Top chef Paul Ainsworth says he has been ‘blown away’ by the success of his academy he launched in partnership with Truro and Penwith College.

The academy is helping students enter full-time careers in the hospitality industry.

Ten have now graduated into full-time employees, in variety of positions, throughout the Ainsworth Collection.

His first student, Liv, set the tone as at the age of 17 she progressed to fully running a section at his Michelin Star restaurant No 6. 

Paul thought he may have just got lucky with Liv.

“I don’t know what I was expecting after Liv, but I did not expect the quality of apprentices which quickly followed,” Paul said. 

There have been too many success stories for Paul to mention them all by name, but he added: “Loren is now an assistant sommelier at No 6 and has worked with me for four years, throughout the collection.”

Loren started out on the Level 2 food and beverage course at Truro College before progressing to the hospitality team member apprenticeship with the Ainsworth Academy. 

Another name Paul highlights is Issy’s.

“Issy’s journey blows my mind on how quickly she has got herself into an amazing position as senior sous chef at Café Rojano, managing daily operations,” he beamed.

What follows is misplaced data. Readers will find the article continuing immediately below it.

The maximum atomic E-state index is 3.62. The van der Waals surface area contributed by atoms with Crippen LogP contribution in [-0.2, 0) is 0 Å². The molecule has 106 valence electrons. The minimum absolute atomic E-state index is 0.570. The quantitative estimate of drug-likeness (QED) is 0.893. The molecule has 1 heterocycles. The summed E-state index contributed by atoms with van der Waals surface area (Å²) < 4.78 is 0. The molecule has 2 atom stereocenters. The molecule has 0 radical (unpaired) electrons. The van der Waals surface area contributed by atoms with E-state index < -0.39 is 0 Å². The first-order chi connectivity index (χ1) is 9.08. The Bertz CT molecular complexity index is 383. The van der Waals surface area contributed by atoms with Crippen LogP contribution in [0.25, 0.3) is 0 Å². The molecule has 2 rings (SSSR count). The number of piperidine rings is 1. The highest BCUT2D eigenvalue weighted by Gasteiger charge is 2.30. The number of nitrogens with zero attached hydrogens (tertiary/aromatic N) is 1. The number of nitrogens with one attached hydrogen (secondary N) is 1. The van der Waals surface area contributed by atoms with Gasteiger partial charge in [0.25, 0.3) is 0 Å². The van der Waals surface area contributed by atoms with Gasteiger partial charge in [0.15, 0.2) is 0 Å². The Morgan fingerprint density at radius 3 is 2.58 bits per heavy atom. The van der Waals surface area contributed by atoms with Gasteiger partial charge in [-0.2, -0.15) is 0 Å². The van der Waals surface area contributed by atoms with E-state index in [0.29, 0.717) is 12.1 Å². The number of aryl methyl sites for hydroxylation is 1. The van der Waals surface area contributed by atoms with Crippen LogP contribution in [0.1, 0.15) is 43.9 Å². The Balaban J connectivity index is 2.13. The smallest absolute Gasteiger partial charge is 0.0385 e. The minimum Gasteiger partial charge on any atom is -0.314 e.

Issy’s journey started with Level 1 professional cookery at Truro College and quickly decided to progress to the L2 commis chef apprenticeship. 

Speaking about her rapid rise in the industry, Issy said: “The combination of learning skills in the classroom and working in the industry gives you a great understanding of the job you are hoping to secure full-time. We all work across the Ainsworth Collection too, so you get to see the entire range of distinctive styles.”

Recently awarded The AA Chef of the Year 2023, Paul, is one of the best known, respected chefs in the industry; to put his name to the academy means he must be confident in his apprentices. 

When asked what he looks for in an applicant, Paul did not hesitate in his response: “There is one single ingredient I look for when appointing an apprentice and that is commitment.”

Paul makes it clear that an apprenticeship is the start of the learning process.

“We don’t expect you to have the professional skills,” he said. “It’s our job to pass that knowledge on to you, the correct working practices, techniques, dishes, recipes. All I need to see is someone who is committed.”

Paul is keen to support more students into full-time careers. 

“I love seeing how these students progress and how their journeys develop,” he said proudly.